Baghdad suspends implementation of land contracts in disputed areas


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SULAIMANI — The federal Ministry of Justice said Wednesday (September 23) that it has decided to suspend implementation of legal decisions related to agricultural land in the disputed areas until the Council of Ministers can weigh in, due to the constitutional and political nature of the issue.

The disputed areas are a belt of territory stretching from Nineveh through Saladin and Kirkuk to Diyala that is home to a diverse range of ethnic groups and is claimed by both Erbil and Baghdad.

Decades of forced displacement caused by the policies of the former Ba’ath regime and several rounds of violent conflict have led to complex disagreements over land ownership, which almost always have an ethnic component.

Article 140 of Iraq’s 2005 Constitution is supposed to settle issues in the disputed areas, but has not been fully implemented.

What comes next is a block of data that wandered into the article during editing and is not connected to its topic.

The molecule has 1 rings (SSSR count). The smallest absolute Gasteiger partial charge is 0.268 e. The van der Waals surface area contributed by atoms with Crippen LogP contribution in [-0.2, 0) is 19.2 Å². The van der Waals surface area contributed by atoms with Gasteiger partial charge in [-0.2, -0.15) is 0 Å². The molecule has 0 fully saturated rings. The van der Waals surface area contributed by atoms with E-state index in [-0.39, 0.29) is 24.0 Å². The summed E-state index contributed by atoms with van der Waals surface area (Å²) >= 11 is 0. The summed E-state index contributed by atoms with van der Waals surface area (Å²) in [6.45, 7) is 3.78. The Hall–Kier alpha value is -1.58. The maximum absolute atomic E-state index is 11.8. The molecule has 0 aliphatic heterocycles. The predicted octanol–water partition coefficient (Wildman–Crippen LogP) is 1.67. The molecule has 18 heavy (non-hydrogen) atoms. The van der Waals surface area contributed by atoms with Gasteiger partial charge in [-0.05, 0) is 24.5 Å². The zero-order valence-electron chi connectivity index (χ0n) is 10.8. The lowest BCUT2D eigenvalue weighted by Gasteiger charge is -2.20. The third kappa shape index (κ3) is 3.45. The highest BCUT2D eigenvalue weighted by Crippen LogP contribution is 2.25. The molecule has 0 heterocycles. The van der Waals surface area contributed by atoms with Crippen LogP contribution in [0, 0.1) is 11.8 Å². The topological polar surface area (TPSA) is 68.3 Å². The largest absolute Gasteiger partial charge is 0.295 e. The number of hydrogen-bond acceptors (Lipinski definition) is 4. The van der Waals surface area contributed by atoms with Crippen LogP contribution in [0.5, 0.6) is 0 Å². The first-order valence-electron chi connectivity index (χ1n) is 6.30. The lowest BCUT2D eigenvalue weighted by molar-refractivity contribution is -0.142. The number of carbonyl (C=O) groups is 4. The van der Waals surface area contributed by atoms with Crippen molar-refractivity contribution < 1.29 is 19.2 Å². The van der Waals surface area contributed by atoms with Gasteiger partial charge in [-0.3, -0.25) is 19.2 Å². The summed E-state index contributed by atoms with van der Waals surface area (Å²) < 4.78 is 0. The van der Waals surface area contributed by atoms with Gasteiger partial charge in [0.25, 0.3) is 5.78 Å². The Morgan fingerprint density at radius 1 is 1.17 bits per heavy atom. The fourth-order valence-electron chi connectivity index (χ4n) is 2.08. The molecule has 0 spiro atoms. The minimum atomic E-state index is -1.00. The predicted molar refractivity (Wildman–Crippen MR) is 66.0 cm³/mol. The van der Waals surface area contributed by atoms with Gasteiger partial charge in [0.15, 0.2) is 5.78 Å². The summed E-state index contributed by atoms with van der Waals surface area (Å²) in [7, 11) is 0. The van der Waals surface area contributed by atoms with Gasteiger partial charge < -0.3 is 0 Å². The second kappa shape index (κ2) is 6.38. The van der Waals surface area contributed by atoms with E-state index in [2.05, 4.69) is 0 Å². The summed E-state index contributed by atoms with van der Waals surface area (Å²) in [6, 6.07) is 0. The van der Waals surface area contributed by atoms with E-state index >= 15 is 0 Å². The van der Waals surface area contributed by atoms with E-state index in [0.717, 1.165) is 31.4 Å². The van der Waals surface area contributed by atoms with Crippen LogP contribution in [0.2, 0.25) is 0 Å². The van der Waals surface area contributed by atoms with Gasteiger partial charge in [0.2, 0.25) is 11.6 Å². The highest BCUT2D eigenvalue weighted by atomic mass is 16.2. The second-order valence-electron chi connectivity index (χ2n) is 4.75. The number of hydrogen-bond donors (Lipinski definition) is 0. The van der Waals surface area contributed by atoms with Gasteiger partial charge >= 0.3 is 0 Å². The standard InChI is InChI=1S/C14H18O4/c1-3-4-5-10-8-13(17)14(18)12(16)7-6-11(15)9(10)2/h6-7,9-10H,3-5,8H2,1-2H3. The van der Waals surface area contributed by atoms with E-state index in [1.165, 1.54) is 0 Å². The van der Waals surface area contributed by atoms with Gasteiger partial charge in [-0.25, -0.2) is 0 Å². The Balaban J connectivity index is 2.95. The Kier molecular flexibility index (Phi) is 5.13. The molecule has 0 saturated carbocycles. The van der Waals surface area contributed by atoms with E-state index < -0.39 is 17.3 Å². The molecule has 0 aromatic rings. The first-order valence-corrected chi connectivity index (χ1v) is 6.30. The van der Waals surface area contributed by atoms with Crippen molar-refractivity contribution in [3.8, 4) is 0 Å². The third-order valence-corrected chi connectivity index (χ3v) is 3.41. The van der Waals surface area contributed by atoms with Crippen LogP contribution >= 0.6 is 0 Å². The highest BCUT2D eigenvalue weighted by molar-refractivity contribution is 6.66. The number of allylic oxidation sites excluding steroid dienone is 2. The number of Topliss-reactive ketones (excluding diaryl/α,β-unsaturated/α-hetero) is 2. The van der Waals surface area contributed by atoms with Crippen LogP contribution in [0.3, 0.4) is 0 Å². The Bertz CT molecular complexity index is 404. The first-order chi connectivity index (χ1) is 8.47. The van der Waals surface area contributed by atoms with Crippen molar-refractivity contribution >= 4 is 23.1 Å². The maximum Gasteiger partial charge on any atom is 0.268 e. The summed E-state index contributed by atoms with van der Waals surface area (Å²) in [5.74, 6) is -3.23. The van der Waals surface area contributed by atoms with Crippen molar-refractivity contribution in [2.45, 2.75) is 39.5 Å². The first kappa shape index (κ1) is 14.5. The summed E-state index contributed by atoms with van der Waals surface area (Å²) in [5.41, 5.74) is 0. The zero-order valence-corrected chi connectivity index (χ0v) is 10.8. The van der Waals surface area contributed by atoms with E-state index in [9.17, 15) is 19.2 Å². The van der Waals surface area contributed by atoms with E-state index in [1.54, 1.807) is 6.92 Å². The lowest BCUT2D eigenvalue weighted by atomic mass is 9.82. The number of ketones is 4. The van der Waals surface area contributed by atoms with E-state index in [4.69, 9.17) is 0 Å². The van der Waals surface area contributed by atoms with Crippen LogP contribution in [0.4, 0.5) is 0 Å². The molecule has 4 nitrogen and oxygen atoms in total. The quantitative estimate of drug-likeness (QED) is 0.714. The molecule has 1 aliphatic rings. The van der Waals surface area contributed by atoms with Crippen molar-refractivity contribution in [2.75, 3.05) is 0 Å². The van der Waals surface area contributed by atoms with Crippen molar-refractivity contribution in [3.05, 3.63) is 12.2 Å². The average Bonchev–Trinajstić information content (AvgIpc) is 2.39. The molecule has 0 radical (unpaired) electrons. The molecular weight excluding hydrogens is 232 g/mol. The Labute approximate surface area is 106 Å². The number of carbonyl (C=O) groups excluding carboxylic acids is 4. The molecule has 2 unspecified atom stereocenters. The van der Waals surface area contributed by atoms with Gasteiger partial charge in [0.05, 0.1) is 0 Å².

In recent days, officials in the Kurdistan Regional Government (KRG) have released statements accusing the federal government of allowing renewed “Arabization” in Kirkuk, a reference to the Ba’athist policy that displaced Kurds and Turkmen in favor of Arab settlers during the 1980s.

The justice ministry said in a statement that it would “cancel all concluded agricultural contracts in light of the policies of demographic change in the disputed areas,…particularly in Kirkuk governorate, and return the situation to what it was before those contracts.”

Relatedly Minister of Defense Juma Enad met with members of the Council of Representatives about the issue, afterwards saying that the government is trying to resolve concerns raised by Kurdish farmers in Kirkuk.

(NRT Digital Media)